More than 200,000 people will die by euthanasia or assisted suicide within five years of a change in the law, a Catholic MP has predicted.
Speaking at a fringe event at the Conservative Party Conference in Manchester, Sir Edward Leigh, the MP for Gainsborough, said a law on “assisted dying” would follow the same trajectory as the 1967 Abortion Act.
He said that any safeguards attached to the Assisted Dying Bill of Baroness Meacher, which will received its Second Reading in the House of Lords on October 22, will soon prove worthless.
The practices of assisted suicide or euthanasia would eventually be practised routinely and effectively on demand, he said.
Sir Edward said: “I give you this prediction and I know I am right – within five years of this Bill being passed – when and if it is passed – there will be at least 200,000 thousand assisted deaths every year just as there are 200,000 abortions every year.
“I think there will be huge numbers. I see with abortions the doctors already bulk-sign documents. There are no controls whatsoever – any control you put on this is absolutely worthless.
“And what about feeling of guilt that will leave on doctors? What about the pressure on doctors to do this?”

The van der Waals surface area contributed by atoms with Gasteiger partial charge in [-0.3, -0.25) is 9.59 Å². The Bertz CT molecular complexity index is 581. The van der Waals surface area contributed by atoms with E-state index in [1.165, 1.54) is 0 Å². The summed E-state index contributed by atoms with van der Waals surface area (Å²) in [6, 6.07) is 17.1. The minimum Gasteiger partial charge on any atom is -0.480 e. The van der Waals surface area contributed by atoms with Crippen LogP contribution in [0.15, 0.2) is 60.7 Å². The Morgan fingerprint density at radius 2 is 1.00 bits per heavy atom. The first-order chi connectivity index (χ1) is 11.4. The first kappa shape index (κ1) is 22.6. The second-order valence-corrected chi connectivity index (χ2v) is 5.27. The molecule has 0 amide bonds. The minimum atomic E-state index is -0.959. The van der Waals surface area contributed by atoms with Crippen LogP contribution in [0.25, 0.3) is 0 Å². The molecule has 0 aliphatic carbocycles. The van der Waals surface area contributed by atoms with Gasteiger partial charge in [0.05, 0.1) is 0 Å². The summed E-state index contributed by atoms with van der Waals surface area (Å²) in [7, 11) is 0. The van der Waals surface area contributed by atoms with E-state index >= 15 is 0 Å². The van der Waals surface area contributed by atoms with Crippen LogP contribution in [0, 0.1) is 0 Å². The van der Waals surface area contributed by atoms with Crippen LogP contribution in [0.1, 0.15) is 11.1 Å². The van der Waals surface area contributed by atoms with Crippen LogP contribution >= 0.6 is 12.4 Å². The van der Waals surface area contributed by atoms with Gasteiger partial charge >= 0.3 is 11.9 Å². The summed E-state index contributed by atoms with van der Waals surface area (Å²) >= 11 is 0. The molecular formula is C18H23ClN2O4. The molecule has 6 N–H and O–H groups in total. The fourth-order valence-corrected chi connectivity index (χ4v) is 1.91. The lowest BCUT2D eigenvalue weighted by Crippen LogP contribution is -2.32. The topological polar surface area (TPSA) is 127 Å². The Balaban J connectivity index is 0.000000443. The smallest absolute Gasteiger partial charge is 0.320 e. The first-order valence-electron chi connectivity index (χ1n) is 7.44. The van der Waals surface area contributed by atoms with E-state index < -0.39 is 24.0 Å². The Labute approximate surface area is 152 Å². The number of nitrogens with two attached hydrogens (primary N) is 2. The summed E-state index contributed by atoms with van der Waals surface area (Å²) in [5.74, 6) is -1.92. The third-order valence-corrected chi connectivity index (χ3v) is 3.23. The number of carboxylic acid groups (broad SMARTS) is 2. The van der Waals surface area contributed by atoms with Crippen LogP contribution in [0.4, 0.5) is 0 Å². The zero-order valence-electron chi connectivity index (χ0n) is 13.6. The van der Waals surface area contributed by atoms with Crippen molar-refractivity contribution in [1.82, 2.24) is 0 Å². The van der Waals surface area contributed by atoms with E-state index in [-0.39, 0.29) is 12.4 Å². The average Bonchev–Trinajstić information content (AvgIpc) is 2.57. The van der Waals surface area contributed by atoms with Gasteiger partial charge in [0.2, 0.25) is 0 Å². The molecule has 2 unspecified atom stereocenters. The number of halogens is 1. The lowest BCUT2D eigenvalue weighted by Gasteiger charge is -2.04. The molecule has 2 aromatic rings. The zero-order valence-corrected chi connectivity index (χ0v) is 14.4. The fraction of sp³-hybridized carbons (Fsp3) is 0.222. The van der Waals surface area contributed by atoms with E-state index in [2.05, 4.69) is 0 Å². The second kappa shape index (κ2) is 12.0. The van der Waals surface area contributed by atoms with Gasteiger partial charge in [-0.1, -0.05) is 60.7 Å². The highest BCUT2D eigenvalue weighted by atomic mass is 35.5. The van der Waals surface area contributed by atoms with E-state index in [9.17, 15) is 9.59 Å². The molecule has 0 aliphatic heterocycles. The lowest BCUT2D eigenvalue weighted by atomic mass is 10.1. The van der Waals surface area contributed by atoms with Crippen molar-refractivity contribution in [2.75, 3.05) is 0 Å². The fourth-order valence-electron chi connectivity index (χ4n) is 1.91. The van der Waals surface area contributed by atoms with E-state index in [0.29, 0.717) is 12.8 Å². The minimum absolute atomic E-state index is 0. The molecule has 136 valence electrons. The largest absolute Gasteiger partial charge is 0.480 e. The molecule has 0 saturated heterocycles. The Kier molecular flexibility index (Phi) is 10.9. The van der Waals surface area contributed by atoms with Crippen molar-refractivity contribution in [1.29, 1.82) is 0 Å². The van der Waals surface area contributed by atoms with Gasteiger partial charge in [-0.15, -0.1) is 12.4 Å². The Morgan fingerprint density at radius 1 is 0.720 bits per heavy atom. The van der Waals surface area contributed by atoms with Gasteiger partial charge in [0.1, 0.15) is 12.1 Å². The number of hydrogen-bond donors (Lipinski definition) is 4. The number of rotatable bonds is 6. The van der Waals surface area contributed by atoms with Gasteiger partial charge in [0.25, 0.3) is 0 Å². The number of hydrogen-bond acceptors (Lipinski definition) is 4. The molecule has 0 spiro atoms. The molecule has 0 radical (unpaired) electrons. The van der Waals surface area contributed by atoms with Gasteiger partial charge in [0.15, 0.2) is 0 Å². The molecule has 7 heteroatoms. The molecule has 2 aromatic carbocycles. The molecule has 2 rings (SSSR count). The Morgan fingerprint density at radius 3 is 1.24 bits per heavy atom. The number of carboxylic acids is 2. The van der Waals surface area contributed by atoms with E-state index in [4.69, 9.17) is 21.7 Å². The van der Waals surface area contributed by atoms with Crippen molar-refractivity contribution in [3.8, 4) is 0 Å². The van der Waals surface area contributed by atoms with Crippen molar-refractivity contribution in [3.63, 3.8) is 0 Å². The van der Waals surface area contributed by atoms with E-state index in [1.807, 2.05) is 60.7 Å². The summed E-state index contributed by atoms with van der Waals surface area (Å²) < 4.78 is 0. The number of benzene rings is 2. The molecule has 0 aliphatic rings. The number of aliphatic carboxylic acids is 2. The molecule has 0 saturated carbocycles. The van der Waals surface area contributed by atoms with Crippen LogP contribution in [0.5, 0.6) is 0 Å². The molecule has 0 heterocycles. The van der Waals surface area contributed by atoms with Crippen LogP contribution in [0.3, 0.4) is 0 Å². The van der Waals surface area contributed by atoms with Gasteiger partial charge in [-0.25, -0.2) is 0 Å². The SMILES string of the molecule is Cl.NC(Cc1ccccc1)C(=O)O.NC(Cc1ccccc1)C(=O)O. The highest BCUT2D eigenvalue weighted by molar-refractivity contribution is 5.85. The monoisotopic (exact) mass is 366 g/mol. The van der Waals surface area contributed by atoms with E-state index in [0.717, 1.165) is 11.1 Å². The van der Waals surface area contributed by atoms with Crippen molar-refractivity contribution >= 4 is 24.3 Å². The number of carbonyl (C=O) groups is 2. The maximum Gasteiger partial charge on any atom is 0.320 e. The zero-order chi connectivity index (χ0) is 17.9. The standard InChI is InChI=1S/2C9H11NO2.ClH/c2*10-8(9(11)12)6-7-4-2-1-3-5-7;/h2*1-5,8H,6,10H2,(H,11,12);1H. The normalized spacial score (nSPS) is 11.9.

He said: “It is particularly true that the essential campaign for abortion was often around hard cases. I stand by my prediction that although we will be told there will be all sorts of controls within five years it will signed off.”
Sir Edward was speaking at a Cornerstone Group event organised by Sir John Hayes, MP for South Holland The Deepings, called “The Meaning of Life’s End – The Threat of Euthanasia”.
He said there would be economic pressure on the House of Commons to vote in favour of the Meacher Bill, which seeks to legalise assisted suicide, and he warned his audience that they could not take it for granted the MPs would reject the measure.
“I am a realist in all this. I am not an ideologue in the sense that I think we should accept death and I cherish life,” he said.
“We have to accept death in many ways. We can’t go on bombarding very old or frail people with very painful treatments which can only prolong a low quality of life for a matter of months.
“I was at the bedside of my friend Piers Merchant, who was a Tory MP. He had pancreatic cancer, he was only 57. I literally heard morphine pumped through his wrists as he died. There is no doubt that the morphine killed him, but it was a humane thing to do. He had terminal cancer. Otherwise he would have been in grotesque levels of pain.
“I didn’t have any objections to that. What I have an objection to is that we should sign a form and we should be given a lethal drug, the same sort of drugs they give to murderers in America which can cause suffering.
“This is not helping people to pass into another world in a reasonably dignified or pain-free way. It is deliberately killing them.”
The meeting was also addressed by Fiona Bruce, the MP for Congleton, and by Devizes MP Danny Kruger, the co-chair of the All Party Parliamentary Group for Dying Well who is leading the fight against the Meacher Bill in the Commons.